Changed names of logical disks on recent -CURRENT: part of logical disks not accessible now

gelraen at
Wed Dec 24 06:56:01 UTC 2008

2008/12/23 Marcel Moolenaar <xcllnt at>:
> On Dec 23, 2008, at 11:03 AM, gelraen wrote:
>> I spent some time in thinking about the best way to implement naming
>> of extended partition.
>> IMO, the only reasonable way is to sequentially numerate slices. So
>> the result may look like this:
>> ad0s3s1      ad0s3s2       ad0s3s3        ad0s3s4        ad0s3s5   ....
> Well, the question is whether to expose the nesting
> in the naming or use a flattened partition naming
> scheme. Secondly, how generic do you want to make the
> flattening.
> With flattening, you have ad0sX, with X from 1 to many.
> Without flattening you get ad0sX[sY...], with X and Y
> from 1 to 4.
> What you suggest is a partial flattening: adsXsY, with
> X from 1 to 4 and Y from 1 to many.
> The question of how generic you want to make it, relates
> to having a BSD label under a MBR or a MBR under a GPT
> and whether to flatten the namespace. As an example, you
> can limit flattening for nested partitions of the same
> type (i.e. same-scheme nesting).
>> Main problem here is detecting which type of naming to use in particilar
>> case.
> Exactly. This requires information exchange between level
> X-1 to level X of the nesting. Such an exchange already
> exists for example: the absolute sector offset of the
> partition is passed from level X-1 to level X. So, it's
> definitely doable.
> In short: we just need to nail down what we're going to
> fix, if we're going to fix anything, and understand the
> consequences of our choice so that we can document it
> or beter, avoid introducing new bugs in the process..
> --
> Marcel Moolenaar
> xcllnt at

Let's see what we have:
Slices on extended partition is *not* actually nested, they form a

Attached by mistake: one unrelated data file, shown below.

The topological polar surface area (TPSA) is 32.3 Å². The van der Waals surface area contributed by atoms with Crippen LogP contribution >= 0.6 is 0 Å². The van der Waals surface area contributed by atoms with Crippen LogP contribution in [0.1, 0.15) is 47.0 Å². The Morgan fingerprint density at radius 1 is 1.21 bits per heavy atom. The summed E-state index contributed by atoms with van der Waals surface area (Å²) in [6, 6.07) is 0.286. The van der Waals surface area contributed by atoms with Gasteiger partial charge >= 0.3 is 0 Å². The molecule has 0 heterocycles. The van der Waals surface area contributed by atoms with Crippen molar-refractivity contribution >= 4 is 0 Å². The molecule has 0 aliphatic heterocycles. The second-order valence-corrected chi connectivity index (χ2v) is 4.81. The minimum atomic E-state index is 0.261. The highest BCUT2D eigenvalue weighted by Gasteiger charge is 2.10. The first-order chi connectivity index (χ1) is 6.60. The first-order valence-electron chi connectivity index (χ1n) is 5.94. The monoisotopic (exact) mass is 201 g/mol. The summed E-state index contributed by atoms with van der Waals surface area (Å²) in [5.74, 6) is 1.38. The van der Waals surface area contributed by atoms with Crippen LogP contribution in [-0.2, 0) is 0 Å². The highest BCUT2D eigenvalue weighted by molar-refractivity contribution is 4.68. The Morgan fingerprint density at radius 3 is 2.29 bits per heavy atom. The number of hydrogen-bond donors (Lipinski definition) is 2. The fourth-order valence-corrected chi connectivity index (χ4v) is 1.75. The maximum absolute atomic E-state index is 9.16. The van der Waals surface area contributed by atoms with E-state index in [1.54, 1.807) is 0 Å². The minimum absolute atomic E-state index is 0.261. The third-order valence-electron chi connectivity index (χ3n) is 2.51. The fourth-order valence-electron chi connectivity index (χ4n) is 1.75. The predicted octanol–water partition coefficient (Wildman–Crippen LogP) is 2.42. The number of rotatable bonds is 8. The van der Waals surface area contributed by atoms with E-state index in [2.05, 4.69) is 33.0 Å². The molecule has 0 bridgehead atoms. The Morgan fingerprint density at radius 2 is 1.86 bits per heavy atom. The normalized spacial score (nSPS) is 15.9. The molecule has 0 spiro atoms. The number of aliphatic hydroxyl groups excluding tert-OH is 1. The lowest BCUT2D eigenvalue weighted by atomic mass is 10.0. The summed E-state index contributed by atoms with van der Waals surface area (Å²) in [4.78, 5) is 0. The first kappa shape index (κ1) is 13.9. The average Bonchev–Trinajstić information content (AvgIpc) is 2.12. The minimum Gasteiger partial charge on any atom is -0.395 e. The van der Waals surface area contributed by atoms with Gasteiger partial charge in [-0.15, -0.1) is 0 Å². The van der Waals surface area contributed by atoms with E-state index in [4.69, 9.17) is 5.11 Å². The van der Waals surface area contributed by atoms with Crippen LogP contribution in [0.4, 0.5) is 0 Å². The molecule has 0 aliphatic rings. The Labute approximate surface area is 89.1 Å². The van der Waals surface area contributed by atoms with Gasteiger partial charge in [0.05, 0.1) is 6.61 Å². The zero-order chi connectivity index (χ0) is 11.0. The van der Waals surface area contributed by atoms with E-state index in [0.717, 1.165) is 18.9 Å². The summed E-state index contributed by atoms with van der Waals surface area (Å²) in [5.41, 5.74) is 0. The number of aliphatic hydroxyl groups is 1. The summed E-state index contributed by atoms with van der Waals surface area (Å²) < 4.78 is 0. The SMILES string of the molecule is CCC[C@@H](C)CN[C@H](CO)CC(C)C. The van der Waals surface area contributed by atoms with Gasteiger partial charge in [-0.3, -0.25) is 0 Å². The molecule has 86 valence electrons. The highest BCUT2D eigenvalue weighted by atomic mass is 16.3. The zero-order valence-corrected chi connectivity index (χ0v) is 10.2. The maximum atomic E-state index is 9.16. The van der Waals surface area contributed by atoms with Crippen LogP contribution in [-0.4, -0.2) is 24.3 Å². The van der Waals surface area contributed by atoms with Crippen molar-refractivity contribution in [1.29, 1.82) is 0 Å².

some sort of chain.

Single entry in parent (level 1) PT is sized to whole extended
partition. Nothing unusual.
Next, 1st PT of extended partition contain two entries:
   1st entry) normal slice (level 2), which can contain some FS or be
a target for partitioning
   2nd entry) pointer to next slice in next format:
      - type field set to 0x05 (Extended DOS)
      - start sector points to next PT
      - size is equal to size of next normal slice plus skipped
sectors (63 in my case)

"Anomalies" starts from 2nd PT:
   1st entry) normal slice (level 2). Start sector specified
relatively to position of current PT and (which is equal) to start
sector value in previous PT
   2nd entry) again, pointer to next PT. Most important here, that
start sector calculated relatively to whole extended partition, not
current PT, and points to somewhere outside of area specified by 1st
entry and corresponding entry in previous PT.

>From my point of view, it is some strange and confusing design, but it
allows creating of potentially unlimited number of slices in not very
complicated way.

Description of PTs in extended partition can be generalized for using
the same code for all PTs and extending possibilities:
   1) start sectors for all, entries except marked as Extended DOS,
used relatively to current PT.
   2) for entries marked as Extended DOS we count start sector
relatively to whole extended partition and there are three cases:
      2.1) pointed PT contains extended entry which safely can be
nested (all offsets and sizes specified correctly, no overlappings and
running out of bounds)
      2.2) pointed PT contains extended entry which runs out of
bounds, but can be correctly processed as a part of chain
      2.3) pointed PT does not contain extended entry

In case 2.1 we increase nesting level. For 2.2 and 2.3 slices are part
of chain and should be flattened. All other cases considered as
Little comment for case 2.3: it also could be nested, but to avoid
renaming after adding "chain"-style partition in it's PT better to use
it as a part of chain.

With such design it would be possible to combine chains of partitions
and really nested partitions.
Even more, it would be possible to form "branchy" chain (i.e. one of
PTs contains 2 entries which couldn't be nested)

Correct me, pls, if I miss something.

P.S.: As I think, proposition written above, describes more powerful
implementation that could be needed in real life. Extended partitions
takes it's history from dark DOS times and AFAIK there are no
implementations with real nesting, not just chaining, so it would be
fully enough to implement only proper processing of chains.

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